Which Chicago Suburb Is Right for You?

Decide if what these suburbs have to offer is worth the cost.

Anyone living in the Chicago area knows there’s a lot to love about this city besides eating deep-dish pizzas and watching the Cubs at Wrigley Field. As the nation’s third-largest city, the Windy City has about 2.7 million residents. However, while that’s a lot of people, the residents of the city proper represent less than a third of the 9.5 million people who live in the Chicago-Naperville-Elgin metro area.

The Chicago suburbs represent a diverse, complex urban ecosystem with a dazzling array of options for any family looking to relocate — whether that’s from a different state or just another part of the Chicago area.

But which suburb is right for you? Here’s a closer look at some options.


Located right on Lake Michigan between Evanston and Winnetka, Kenilworth is likely your best option for luxury living if you’re a member of the jet-setting class: Kenilworth is among the 25 wealthiest zip codes in the country with a median household income over $200,000, found a previous GOBankingRates study.

Glencoe Village

Of course, while Kenilworth might be the richest, there are plenty of well-to-do suburbs around Chicago. Glencoe Village has a poverty rate of just 3.7 percent, a median income over $180,000, a mean income over $300,000 and can claim legendary writer and actor Harold Ramis as a former resident.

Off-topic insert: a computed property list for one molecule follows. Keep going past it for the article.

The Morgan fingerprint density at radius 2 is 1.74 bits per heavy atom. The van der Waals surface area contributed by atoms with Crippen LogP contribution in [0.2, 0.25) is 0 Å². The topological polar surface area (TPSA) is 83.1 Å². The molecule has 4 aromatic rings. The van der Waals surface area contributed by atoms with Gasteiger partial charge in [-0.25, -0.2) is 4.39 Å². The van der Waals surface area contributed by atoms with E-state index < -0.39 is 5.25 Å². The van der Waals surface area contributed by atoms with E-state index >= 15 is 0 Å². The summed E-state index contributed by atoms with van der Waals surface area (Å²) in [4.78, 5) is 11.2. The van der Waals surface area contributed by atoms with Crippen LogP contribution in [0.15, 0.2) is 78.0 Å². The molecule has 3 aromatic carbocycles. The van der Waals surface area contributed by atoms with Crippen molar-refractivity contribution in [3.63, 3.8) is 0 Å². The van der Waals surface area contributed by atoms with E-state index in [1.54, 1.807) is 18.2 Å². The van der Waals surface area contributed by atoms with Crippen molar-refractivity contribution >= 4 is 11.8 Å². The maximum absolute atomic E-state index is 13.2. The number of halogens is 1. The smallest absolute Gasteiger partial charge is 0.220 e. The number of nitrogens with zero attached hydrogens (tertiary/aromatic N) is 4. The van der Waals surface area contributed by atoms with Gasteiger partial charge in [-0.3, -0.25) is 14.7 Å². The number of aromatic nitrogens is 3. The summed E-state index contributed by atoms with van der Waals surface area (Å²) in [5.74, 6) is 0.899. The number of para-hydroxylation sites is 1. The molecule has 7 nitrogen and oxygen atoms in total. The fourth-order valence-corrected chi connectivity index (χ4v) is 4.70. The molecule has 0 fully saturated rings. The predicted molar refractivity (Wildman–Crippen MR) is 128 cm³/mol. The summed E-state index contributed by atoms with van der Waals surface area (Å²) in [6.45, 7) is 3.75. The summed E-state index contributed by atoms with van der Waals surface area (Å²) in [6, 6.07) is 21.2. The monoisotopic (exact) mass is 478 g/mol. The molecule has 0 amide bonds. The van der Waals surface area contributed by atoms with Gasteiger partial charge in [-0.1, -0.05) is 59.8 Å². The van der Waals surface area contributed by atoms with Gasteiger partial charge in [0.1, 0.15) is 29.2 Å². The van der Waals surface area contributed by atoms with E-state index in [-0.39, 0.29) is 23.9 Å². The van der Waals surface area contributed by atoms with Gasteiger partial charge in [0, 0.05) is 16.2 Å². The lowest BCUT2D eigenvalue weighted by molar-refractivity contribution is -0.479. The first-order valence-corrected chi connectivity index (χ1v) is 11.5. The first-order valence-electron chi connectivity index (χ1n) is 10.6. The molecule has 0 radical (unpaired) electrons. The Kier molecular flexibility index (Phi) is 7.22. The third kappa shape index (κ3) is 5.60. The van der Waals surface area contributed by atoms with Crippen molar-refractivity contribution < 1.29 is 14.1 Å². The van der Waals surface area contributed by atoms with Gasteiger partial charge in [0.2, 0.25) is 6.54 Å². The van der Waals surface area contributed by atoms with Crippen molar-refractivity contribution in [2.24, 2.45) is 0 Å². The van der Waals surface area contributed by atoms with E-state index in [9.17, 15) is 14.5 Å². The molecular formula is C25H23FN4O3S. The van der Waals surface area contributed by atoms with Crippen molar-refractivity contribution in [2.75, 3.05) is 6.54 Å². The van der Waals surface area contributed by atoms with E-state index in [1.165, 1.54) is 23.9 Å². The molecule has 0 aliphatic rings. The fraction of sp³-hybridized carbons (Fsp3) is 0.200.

Norwood Park

If you’re interested in moving to one of the best neighborhoods for retirees, you’ve got options in the Chicago area. The Norwood Park neighborhood, for example, is located between downtown Chicago and O’Hare. In this neighborhood, one in five residents is over 65, and there are numerous restaurants and parks.

Olympia Fields

Chicago’s metro area, though, might have an embarrassment of riches when it comes to options for retirees to move to. Olympia Fields is also among the best suburbs for retirement, with over half its households collecting Social Security benefits and a median home listing under $200,000, according to a previous GOBankingRates study.

Hyde Park

Of course, there’s a lot more to Chicago than sleepy retirement communities. There are also some of the hottest real estate markets in the country. Hyde Park might be stretching the definition of “suburb,” but this home to the prestigious University of Chicago has seen housing prices on the rise as of late.


Of course, if you’re looking for college towns in and around Chicago, you should also consider the home of Northwestern University: Evanston. The city can be reached via the purple line on the CTA and has all the trappings of a Big Ten college town.


If you want to live around major Chicago-area landmarks featured in movies, Harvey might be just right for you. Although the Dixie Square Mall is now closed, it was the site of the famous car chase through a shopping mall in the 1980 classic “The Blues Brothers.”

Oak Park

Oak Park is notable as the longtime home to famed architect Frank Lloyd Wright and the birthplace of legendary American author Ernest Hemingway. Today, you can still visit this legacy.

The Frank Lloyd Wright Home and Studio is open 10 a.m. to 4 p.m. daily and there are historic walking tours of the area that feature his work. And while the Hemingway Museum in Oak Park closed in October 2017, the current plan is to build a multipurpose Hemingway Center for Writing & Research that will hopefully inspire a new generation of American writers.

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